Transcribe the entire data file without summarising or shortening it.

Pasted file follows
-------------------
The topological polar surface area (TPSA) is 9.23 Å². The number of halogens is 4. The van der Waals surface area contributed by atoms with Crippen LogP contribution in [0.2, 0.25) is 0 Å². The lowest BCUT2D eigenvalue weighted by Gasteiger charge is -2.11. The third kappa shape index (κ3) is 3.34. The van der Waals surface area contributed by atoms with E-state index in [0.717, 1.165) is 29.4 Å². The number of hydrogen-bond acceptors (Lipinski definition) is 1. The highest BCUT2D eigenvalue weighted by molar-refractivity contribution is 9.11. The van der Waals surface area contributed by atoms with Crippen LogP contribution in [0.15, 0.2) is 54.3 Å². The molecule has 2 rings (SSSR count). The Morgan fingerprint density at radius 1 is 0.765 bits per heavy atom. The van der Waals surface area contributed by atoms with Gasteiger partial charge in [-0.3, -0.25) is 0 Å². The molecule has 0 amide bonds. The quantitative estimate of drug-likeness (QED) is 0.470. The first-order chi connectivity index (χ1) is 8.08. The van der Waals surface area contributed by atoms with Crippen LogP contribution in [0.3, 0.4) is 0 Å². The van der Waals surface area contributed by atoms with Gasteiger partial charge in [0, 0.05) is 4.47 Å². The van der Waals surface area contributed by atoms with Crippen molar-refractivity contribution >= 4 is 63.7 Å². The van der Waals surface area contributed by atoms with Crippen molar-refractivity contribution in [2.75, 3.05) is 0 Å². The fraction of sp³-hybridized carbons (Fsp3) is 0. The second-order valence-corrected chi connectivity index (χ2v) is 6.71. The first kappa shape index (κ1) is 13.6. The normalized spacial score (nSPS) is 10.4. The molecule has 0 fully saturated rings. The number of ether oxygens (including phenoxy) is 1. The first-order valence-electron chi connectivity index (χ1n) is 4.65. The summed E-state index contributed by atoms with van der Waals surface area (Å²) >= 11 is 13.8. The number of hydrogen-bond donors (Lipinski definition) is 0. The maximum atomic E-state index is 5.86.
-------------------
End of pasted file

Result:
The topological polar surface area (TPSA) is 9.23 Å². The number of halogens is 4. The van der Waals surface area contributed by atoms with Crippen LogP contribution in [0.2, 0.25) is 0 Å². The lowest BCUT2D eigenvalue weighted by Gasteiger charge is -2.11. The third kappa shape index (κ3) is 3.34. The van der Waals surface area contributed by atoms with E-state index in [0.717, 1.165) is 29.4 Å². The number of hydrogen-bond acceptors (Lipinski definition) is 1. The highest BCUT2D eigenvalue weighted by molar-refractivity contribution is 9.11. The van der Waals surface area contributed by atoms with Crippen LogP contribution in [0.15, 0.2) is 54.3 Å². The molecule has 2 rings (SSSR count). The Morgan fingerprint density at radius 1 is 0.765 bits per heavy atom. The van der Waals surface area contributed by atoms with Gasteiger partial charge in [-0.3, -0.25) is 0 Å². The molecule has 0 amide bonds. The quantitative estimate of drug-likeness (QED) is 0.470. The first-order chi connectivity index (χ1) is 8.08. The van der Waals surface area contributed by atoms with Crippen LogP contribution in [0.3, 0.4) is 0 Å². The van der Waals surface area contributed by atoms with Gasteiger partial charge in [0, 0.05) is 4.47 Å². The van der Waals surface area contributed by atoms with Crippen molar-refractivity contribution >= 4 is 63.7 Å². The van der Waals surface area contributed by atoms with Crippen molar-refractivity contribution in [2.75, 3.05) is 0 Å². The fraction of sp³-hybridized carbons (Fsp3) is 0. The second-order valence-corrected chi connectivity index (χ2v) is 6.71. The first kappa shape index (κ1) is 13.6. The normalized spacial score (nSPS) is 10.4. The molecule has 0 fully saturated rings. The number of ether oxygens (including phenoxy) is 1. The first-order valence-electron chi connectivity index (χ1n) is 4.65. The summed E-state index contributed by atoms with van der Waals surface area (Å²) >= 11 is 13.8. The number of hydrogen-bond donors (Lipinski definition) is 0. The maximum atomic E-state index is 5.86.